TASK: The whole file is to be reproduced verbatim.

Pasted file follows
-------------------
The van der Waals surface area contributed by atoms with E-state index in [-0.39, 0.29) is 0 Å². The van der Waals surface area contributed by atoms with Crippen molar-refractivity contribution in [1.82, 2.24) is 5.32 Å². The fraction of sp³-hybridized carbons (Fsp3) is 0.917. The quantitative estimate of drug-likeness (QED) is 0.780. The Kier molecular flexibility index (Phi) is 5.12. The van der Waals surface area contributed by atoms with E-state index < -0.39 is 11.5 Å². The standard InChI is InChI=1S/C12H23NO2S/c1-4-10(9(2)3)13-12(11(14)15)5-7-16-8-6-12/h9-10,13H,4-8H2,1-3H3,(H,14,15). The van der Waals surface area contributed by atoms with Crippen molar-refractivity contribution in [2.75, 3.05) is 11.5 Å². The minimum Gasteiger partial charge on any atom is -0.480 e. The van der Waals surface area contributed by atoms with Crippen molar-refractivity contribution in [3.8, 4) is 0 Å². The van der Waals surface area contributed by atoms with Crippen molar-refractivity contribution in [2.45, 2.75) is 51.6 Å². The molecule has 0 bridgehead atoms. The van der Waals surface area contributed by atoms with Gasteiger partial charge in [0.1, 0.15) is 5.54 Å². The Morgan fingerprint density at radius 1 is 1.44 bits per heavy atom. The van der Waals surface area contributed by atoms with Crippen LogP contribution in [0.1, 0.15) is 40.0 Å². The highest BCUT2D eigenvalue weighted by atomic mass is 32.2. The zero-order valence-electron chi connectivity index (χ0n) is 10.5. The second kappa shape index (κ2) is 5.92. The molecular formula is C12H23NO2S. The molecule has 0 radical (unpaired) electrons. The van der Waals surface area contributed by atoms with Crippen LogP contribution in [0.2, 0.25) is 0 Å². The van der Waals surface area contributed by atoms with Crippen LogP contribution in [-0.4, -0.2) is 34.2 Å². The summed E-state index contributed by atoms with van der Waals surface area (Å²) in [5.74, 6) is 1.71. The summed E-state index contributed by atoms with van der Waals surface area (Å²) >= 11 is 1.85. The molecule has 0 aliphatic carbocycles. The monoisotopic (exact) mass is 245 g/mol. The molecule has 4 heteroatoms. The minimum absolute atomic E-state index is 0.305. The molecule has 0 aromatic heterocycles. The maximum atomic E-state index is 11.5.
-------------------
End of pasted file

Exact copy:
The van der Waals surface area contributed by atoms with E-state index in [-0.39, 0.29) is 0 Å². The van der Waals surface area contributed by atoms with Crippen molar-refractivity contribution in [1.82, 2.24) is 5.32 Å². The fraction of sp³-hybridized carbons (Fsp3) is 0.917. The quantitative estimate of drug-likeness (QED) is 0.780. The Kier molecular flexibility index (Phi) is 5.12. The van der Waals surface area contributed by atoms with E-state index < -0.39 is 11.5 Å². The standard InChI is InChI=1S/C12H23NO2S/c1-4-10(9(2)3)13-12(11(14)15)5-7-16-8-6-12/h9-10,13H,4-8H2,1-3H3,(H,14,15). The van der Waals surface area contributed by atoms with Crippen molar-refractivity contribution in [2.75, 3.05) is 11.5 Å². The minimum Gasteiger partial charge on any atom is -0.480 e. The van der Waals surface area contributed by atoms with Crippen molar-refractivity contribution in [3.8, 4) is 0 Å². The van der Waals surface area contributed by atoms with Crippen molar-refractivity contribution in [2.45, 2.75) is 51.6 Å². The molecule has 0 bridgehead atoms. The van der Waals surface area contributed by atoms with Gasteiger partial charge in [0.1, 0.15) is 5.54 Å². The Morgan fingerprint density at radius 1 is 1.44 bits per heavy atom. The van der Waals surface area contributed by atoms with Crippen LogP contribution in [0.1, 0.15) is 40.0 Å². The highest BCUT2D eigenvalue weighted by atomic mass is 32.2. The zero-order valence-electron chi connectivity index (χ0n) is 10.5. The second kappa shape index (κ2) is 5.92. The molecular formula is C12H23NO2S. The molecule has 0 radical (unpaired) electrons. The van der Waals surface area contributed by atoms with Crippen LogP contribution in [0.2, 0.25) is 0 Å². The van der Waals surface area contributed by atoms with Crippen LogP contribution in [-0.4, -0.2) is 34.2 Å². The summed E-state index contributed by atoms with van der Waals surface area (Å²) in [5.74, 6) is 1.71. The summed E-state index contributed by atoms with van der Waals surface area (Å²) >= 11 is 1.85. The molecule has 0 aliphatic carbocycles. The monoisotopic (exact) mass is 245 g/mol. The molecule has 4 heteroatoms. The minimum absolute atomic E-state index is 0.305. The molecule has 0 aromatic heterocycles. The maximum atomic E-state index is 11.5.